Marcos knew the Chinese merchant like the back of his hand. This type of businessman did not have passable accounting records. Reports on income or local taxes were prepared by a non-CPA holding office in one seedy office space in Yenco Building along Sto. Cristo. They were the favourite targets of the Dirty Dozen of the late Misael Vera, of the Bureau of Internal Revenue. Tax audit reports were disposed of in the Pasig River never to be resurrected again. The thieving dozen became so notorious, and of course spectacularly rich, that Marcos invented the term “notoriously undesirable” in booting out these rascals from the BIR. The constitutional innocence presumption went out of the window when Marcos relied on anecdotal evidence in firing these rogues from the tax agency. But like the starfish, the dirty dozen regenerated right after the Edsa revolution because Marcos failed to seize their assets. They transformed themselves as crusaders opposed to dictatorship. With their assets intact, they reconfigured themselves thanks to the unfettered media (and the mushrooming p.r. outfits) right after Edsa 1. One of them even became the treasurer of a major party and went on to redeem his swagger in Greenbelt.
Lucio Tan is Exhibit A as the typical Chinese entrepreneur bamboozled by the tax man.
From his humble beginning, the Kapitan has grown into a billionaire in these parts. There’s no denying that he used his access to Marcos towards the advancement of his manufacturing empire. Twenty-five years into post Edsa revolt, he is still hounded by the PCGG, a government agency tasked in the recovery of ill-gotten wealth. Imelda Marcos and her family hang by the neck of the china man. How many millions has he shelled out from 1965 when Marcos first ran for the Presidency? In 1992, he openly rooted for Ramon Mitra, the most organized presidential bet propped up by the ubiquitous Laban ng Demokratikong Pilipino. Fortune’s 18-wheelers with Mitra ang Matibay tarpaulins crisscrossed the archipelago bringing in the logistics enough to conquer Malacanang. FVR upon swearing in, sicced Liwayway Chato against the Kapitan for all imaginable breaches of the tax code. Of course Tan has the means to deflect all these harassments and aided by a well-connected counsellor. But the anxiety and the anguish were all too etched on his face.
Again, El Kapitan plunked in more in Jose Pidal’s kitty in 2004 as insurance for a benign treatment under GMA watch only to be told that his billions were allegedly corralled in Iggy Arroyo’s bank account. It turned out we bankrolled the GMA run against FPJ as shown by the Bolante scandal. For the unused donations, the Kapitan could not ask for a refund.
With a looming fight between Noynoy and Manny Villar, these two cancelled each other out as Tan’s option on who to bet for. Noynoy is an Aquino whose agenda is all too obvious to miss and that is to put finis on what Cory started. Villar, like himself, is a cunning businessman who used the influence of his office as senator to keep himself afloat amid the real estate bubble bust by shepherding the SPAV law. While nobody else’s was looking, he bought real estate in hundreds of hectares on fire sale from Las Pinas, Muntinlupa, Molino and Laguna and skewered them with the billion-peso worth Daang Hari Avenue. With the new highway in place, the market value of his developments skyrocketed. He claims that the government has not paid him yet with just compensation for his estate eaten by the new road. But Las Pinas and Muntinlupa, his former constituencies while congressman, were prevailed upon or stymied not to impose special levies on the lands specially benefitted by public works by precisely not claiming for payment of the affected lands to determine the total cost of the improvement. Under the Local Government Code, the landowner Villar must claim for payment from the government as part of the formula of determining the 60% or less the amount of special levy vis-à-vis the aggregate actual cost of such projects:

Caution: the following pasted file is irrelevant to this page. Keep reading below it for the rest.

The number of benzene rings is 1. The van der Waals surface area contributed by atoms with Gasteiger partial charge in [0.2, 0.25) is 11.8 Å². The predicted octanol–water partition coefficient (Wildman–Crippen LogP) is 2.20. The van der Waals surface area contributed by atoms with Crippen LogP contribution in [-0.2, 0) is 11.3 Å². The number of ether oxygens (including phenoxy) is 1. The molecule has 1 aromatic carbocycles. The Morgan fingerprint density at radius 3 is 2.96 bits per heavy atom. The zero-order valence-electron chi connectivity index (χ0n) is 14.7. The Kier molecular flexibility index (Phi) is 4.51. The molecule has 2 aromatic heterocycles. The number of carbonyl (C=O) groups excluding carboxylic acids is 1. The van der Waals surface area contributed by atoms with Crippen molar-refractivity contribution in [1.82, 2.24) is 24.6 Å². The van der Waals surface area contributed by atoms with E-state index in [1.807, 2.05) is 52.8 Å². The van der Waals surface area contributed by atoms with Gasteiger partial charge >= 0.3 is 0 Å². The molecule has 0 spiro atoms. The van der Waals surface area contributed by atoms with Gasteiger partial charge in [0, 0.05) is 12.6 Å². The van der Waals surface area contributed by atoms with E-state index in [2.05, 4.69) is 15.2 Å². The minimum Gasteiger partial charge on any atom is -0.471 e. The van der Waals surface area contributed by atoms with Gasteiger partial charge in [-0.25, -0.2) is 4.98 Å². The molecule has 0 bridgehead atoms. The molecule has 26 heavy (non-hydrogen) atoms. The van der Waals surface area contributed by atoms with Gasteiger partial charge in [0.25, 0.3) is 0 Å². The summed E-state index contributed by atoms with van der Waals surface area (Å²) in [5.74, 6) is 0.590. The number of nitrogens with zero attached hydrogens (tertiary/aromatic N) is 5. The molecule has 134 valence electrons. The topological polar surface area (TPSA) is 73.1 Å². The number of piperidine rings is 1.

SEC. 240. Special Levy by Local Government Units. – A province, city or municipality may impose a special levy on the lands comprised within its territorial jurisdiction specially benefited by public works projects or improvements funded by the local government unit concerned: Provided, however, That the special levy shall not exceed sixty percent (60%) of the actual cost of such projects and improvements, including the costs of acquiring land and such other real property in connection therewith: Provided, further, That the special levy shall not apply to lands exempt from basic real property tax and the remainder of the land portions of which have been donated to the local government unit concerned for the construction of such projects or improvements (LGC).